You know you need to repair your house when...

By
Home Builder with Winslow Homes
https://activerain.com/droplet/4yj

Ok, here you are.  Wondering how to know if that funky looking piece of wood is really rotted.  How to know if the large crack in the trim is really an indication of a repair.  So how do you know?

One way is to get an expert to tell you.  There are way too many contractors out there that give FREE (yes, FREE!  As in no cost to you!) estimates to leave a potential repair unchecked.  If you're local in the Wake Forest/Raleigh area and have the nagging itch to know if something needs to be repaired, give me a call and I'll be glad to arrange a no obligation free estimate.  If you're not in our area, find a contractor that gives free estimates and give them a call.  The experts can tell you if it's needing repair or not.  Why not let them?

If you're a DIY, then a great way to know if you have rotted wood is to get a solid object and poke around on the siding and trim.  I use a larger sized nail set to check, like this red one sticking in a piece of fascia.  Uh, oh.  Wood rot. That's gonna need to be replaced!If you use a smaller nail set, it may penetrate the wood like an awl and not necessarily be so accurate in revealing areas of concern.

You might have noticed I said the nail set is sticking out of the fascia.  If you did, congratulate yourself!  You're a sharp reader!  And you might have thought, "I don't think that's good".  And in that case, you'd be right!  Another high five to you!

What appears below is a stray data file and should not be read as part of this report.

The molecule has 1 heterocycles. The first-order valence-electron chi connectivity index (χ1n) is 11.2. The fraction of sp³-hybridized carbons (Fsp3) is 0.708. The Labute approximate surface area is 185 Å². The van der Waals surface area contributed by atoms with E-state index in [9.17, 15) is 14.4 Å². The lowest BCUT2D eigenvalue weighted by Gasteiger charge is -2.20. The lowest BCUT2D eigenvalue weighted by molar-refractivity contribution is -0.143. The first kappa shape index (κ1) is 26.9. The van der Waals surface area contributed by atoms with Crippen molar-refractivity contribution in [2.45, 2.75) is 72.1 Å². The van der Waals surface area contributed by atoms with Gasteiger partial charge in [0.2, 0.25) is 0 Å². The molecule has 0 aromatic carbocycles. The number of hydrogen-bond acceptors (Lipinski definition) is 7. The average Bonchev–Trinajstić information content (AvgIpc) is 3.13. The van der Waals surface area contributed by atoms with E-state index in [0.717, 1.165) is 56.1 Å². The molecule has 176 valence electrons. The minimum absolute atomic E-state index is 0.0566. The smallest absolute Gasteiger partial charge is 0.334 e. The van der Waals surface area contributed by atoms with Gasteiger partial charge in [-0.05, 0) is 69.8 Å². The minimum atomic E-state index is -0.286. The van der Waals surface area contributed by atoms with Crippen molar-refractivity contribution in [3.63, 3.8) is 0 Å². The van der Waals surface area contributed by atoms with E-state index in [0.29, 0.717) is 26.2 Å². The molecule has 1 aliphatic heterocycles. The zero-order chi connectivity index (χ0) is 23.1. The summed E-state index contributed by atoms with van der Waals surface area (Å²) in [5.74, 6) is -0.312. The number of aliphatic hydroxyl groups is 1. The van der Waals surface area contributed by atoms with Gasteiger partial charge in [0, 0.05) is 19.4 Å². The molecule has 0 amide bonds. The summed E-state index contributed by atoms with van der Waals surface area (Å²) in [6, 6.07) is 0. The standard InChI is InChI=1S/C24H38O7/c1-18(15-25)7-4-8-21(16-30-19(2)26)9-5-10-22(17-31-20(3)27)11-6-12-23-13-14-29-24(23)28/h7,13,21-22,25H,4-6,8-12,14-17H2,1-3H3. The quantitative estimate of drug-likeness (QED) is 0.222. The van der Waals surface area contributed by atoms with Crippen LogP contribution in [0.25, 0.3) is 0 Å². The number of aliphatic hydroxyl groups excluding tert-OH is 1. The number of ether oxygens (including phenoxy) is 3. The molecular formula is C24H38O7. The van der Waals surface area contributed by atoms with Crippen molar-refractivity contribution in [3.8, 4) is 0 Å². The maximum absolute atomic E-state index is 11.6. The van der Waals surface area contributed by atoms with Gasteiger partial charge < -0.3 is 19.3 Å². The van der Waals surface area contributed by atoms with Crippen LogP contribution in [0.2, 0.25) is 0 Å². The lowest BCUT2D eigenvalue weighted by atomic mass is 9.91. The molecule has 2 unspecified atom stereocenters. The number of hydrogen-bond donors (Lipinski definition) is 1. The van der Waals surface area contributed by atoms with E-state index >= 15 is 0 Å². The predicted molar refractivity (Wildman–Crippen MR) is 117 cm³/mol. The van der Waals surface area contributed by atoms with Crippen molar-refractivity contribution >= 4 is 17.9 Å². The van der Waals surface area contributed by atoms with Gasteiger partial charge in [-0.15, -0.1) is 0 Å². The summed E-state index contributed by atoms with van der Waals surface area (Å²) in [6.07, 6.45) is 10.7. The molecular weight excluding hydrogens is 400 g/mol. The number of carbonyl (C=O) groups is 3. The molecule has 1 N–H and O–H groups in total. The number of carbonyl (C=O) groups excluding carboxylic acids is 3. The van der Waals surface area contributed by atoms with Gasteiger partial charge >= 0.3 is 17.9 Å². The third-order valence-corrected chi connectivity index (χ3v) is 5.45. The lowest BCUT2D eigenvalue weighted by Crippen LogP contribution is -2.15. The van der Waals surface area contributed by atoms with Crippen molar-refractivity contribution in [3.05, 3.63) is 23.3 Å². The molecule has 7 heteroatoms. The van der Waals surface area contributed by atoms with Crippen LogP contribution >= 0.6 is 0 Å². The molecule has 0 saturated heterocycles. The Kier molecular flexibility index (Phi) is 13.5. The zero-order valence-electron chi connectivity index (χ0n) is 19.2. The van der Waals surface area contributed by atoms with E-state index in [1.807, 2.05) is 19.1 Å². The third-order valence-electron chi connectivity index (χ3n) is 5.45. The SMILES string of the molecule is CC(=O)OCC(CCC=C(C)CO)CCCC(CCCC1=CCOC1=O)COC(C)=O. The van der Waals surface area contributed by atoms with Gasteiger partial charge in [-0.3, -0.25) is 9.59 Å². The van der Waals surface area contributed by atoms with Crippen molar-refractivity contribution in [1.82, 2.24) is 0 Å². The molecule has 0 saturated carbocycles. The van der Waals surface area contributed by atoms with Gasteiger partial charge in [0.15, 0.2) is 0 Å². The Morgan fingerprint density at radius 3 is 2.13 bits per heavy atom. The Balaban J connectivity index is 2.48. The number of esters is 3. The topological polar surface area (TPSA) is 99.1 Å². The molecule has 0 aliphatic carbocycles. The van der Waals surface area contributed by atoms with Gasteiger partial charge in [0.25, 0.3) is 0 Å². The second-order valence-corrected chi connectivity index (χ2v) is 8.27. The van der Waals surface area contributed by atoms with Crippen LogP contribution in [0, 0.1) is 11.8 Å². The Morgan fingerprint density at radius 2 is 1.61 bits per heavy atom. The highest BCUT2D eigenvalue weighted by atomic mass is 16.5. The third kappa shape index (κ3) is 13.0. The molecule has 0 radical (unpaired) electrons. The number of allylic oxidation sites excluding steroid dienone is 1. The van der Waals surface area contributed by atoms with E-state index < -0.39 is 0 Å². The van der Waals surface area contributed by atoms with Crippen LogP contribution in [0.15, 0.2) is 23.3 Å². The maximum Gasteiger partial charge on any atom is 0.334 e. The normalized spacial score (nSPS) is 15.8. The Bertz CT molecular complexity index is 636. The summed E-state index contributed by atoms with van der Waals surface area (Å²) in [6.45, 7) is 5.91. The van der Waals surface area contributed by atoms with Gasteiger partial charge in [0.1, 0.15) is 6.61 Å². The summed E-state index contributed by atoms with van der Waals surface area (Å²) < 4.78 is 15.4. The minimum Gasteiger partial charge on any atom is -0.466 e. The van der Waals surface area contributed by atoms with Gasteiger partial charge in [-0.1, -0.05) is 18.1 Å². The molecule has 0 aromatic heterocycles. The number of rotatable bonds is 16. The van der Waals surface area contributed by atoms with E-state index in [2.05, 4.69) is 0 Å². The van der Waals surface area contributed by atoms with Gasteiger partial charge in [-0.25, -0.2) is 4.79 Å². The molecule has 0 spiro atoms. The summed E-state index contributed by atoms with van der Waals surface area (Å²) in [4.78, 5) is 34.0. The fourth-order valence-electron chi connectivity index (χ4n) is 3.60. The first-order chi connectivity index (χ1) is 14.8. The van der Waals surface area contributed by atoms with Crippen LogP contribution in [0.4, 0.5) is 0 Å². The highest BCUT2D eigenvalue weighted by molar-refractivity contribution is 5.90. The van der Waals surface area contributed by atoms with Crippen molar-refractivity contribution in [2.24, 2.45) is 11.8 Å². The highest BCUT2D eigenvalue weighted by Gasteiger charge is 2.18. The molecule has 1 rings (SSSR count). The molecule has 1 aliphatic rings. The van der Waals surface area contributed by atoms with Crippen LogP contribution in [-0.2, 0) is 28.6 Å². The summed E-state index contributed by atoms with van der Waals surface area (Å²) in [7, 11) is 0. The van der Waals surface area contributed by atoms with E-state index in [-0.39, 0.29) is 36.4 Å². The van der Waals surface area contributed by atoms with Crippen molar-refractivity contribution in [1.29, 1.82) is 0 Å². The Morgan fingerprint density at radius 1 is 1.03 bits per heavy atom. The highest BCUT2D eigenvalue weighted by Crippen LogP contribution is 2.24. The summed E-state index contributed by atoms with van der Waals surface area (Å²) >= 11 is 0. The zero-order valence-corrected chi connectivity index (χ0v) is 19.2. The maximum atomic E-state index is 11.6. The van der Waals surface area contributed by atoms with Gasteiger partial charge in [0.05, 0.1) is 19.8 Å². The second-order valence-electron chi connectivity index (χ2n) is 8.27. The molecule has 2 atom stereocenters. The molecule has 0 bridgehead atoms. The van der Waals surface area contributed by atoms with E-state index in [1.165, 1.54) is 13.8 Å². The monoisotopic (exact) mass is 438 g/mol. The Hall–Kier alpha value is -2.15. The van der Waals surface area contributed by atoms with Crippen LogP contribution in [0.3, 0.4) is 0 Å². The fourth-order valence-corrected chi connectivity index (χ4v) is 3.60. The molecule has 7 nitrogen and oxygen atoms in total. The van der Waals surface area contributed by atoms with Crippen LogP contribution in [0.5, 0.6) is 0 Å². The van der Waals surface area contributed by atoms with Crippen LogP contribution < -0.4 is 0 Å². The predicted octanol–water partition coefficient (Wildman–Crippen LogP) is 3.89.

That's not normal.  No, not giving yourself a high five (well maybe), but the nail set stuck in the fascia.  And I didn't have to hammer the nail set in.  I just used my hand and poked around.  It stuck.  SHAZAAM!  I found the water damaged wood!  So easy, a cave...well, you get the picture.  And that phrase is probably copyrighted or something anyway.

 

That's not magic marker staining! The wood is soft, and that's a pretty good indication that it's taking on water. And that is bad.  BAD!  Bad because the back side of the board looks like this.  ANd that's not black paint on there.  (And that's a lot of words beginngin with "b".)

That's where water damage comes from boys and girls!  The water runs down the roof slope, and the unpainted surface of the cut on this fascia board soaks it up like having a sponge installed on your house!  No one really wants that, unless you live in the ocean.  To avoid this problem, we prime all our cuts on our material, even on HardiePlank (but not on PVC).

We almost always take it one step further and replace rotted trim wood with a PVC/vinly piece of trim.  It's a little more expensivie than wood, but if it's already rotted once...

So pretty!

Here's the same area of fascia with a new shiny (well, it was shiny before it got painted) PVC fascia! There's some squirrel chewing going on at the edges of the siding under that fascia, but we had to leave that for another day and another dollar...dang squirrels!  SHOO!

This is about as solid as a cotton ball...

 

Left unchecked, rotted wood can be inspiring!  For instance what can you make out of this beauty to the right?  Not much anymore!  It's a rotted 2x4 subfascia (the stuff behind fascia) that came from a small side porch roof.

And all because a previous contractor decided to simply put the last piece of flashing ON TOP of the existing and try to caulk it shut.  NOT GOING TO WORK!  And hopefully neither will that contractor again.  Don't hire him folks!